Location: Bowdoin / Nathaniel T. Wheelwright


Nathaniel Thoreau Wheelwright

Anne T. and Robert M. Bass Professor of Natural Sciences

(on leave for 2017-18 academic year)

Contact Information


Druckenmiller Hall - 230D

Teaching this semester

BIOL 1101. Biological Principles I

Nathaniel Thoreau Wheelwright Anne McBride
The first in a two-semester introductory biology sequence. Topics include fundamental principles of cellular and molecular biology with an emphasis on providing a problem-solving approach to an understanding of genes, RNA, proteins, and cell structure and communication. Focuses on developing quantitative skills, as well as critical thinking and problem solving skills. Lecture and weekly laboratory/discussion groups. To ensure proper placement, students must take the biology placement examination and must be recommended for placement in Biology 1101. Students continuing in biology will take Biology 1102 , not Biology 1109 , as their next biology course.

Nathaniel T. Wheelwright Portrait


Savannah sparrow ecology
Savannah Sparrow Ecology and Evolution
Tropical ecology and conservation
Tropical Ecology and Conservation
Plant-Animal Interactions
Plant-Animal Interactions
Boreal Island Biology
Temperate and Boreal Island Biology


Wheelwright, N.T., and B. Heinrich. 2017. The Naturalist's Notebook: An Observation Guide and 5-Year Calendar-Journal for Tracking Changes in the Natural World Around You. Storey Publishing, North Adams, Mass.

Wheelwright, N.T., and N.M. Nadkarni (editors). 2014. Monteverde: ecología y conservación de un bosque nuboso tropical. Bowdoin Scholars' Bookshelf. Book 3. 862 pp. 

Nadkarni, N.M., and N.T. Wheelwright (editors). 2000. Monteverde: Ecology and Conservation of a Tropical Cloud Forest. Oxford University Press. 573pp. (also: Bowdoin Scholars' Bookshelf. Book 1.  http://digitalcommons.bowdoin.edu/scholars-bookshelf/1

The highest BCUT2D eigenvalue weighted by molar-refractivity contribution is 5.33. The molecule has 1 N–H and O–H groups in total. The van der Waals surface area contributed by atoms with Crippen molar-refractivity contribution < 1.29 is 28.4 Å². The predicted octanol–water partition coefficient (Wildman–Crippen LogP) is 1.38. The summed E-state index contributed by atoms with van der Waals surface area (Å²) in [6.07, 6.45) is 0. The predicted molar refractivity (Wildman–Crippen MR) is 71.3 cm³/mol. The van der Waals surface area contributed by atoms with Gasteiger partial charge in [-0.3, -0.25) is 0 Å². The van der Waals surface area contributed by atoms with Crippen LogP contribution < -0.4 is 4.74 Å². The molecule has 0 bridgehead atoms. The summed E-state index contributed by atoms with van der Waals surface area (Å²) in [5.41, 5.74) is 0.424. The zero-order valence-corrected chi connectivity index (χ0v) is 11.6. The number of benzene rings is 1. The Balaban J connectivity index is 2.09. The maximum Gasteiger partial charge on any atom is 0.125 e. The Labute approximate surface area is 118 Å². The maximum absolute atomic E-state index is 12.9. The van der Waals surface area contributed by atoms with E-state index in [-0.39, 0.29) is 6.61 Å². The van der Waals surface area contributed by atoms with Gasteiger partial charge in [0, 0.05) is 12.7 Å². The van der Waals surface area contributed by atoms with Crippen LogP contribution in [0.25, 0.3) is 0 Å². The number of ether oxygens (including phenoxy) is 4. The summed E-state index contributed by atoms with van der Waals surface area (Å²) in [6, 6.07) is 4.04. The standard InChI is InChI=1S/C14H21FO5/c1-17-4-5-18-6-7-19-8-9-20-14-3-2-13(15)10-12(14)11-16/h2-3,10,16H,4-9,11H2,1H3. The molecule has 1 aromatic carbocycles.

Wheelwright, N.T., and B. Heinrich. 2017. The Naturalist's Notebook: An Observation Guide and 5-Year Calendar-Journal for Tracking Changes in the Natural World Around You. Storey Publishing, North Adams, Mass. Monteverde: ecología y conservación de un bosque nuboso tropical.   Monteverde: Ecology and Conservation of a Tropical Cloud Forest.

Former Students

Akane Uesugi Bryant Dossmann Corey Freeman Geoff Trussell '89 Josh Lawler Marci Brandenburg '99 Mike Butler Sarah Haggerty

Recent Awards


Nathaniel T. WheelwrightNathaniel T. Wheelwright is the Anne T. and Robert M. Bass Professor of Natural Sciences in the Department of Biology at Bowdoin College in Brunswick, Maine. He earned his B.S. in Biology from Yale University (1975) and a Ph.D. in Zoology from the University of Washington (1982).

Following a Carr Postdoctoral Fellowship at the University of Florida (1982-1984) and a Visiting Assistant Professorship at Cornell University (1984-1986), he joined the faculty at Bowdoin College. As Director of the Bowdoin Scientific Station on Kent Island, New Brunswick (1987-2004), he established a long-term, on-going study of the population biology and behavioral ecology of Savannah sparrows and tree swallows and the pollination biology of island plants. His dissertation research on seed dispersal by fruit-eating birds in Costa Rica has led to long-term investigations of the reproductive ecology of tropical trees and the publication with Nalini Nadkarni of Monteverde: Ecology and Conservation of a Tropical Cloud Forest (Oxford University Press, 2000) and Monteverde: ecología y conservación de un bosque nuboso tropical  (Bowdoin Scholars' Bookshelf, Book 3, 2014).

African Elephant DungWith support from the Fulbright Foundation, the National Science Foundation, and Bowdoin College, he has taught and conducted research while living with his family in Spain, Nicaragua, Costa Rica, Botswana, Ecuador, and New Zealand.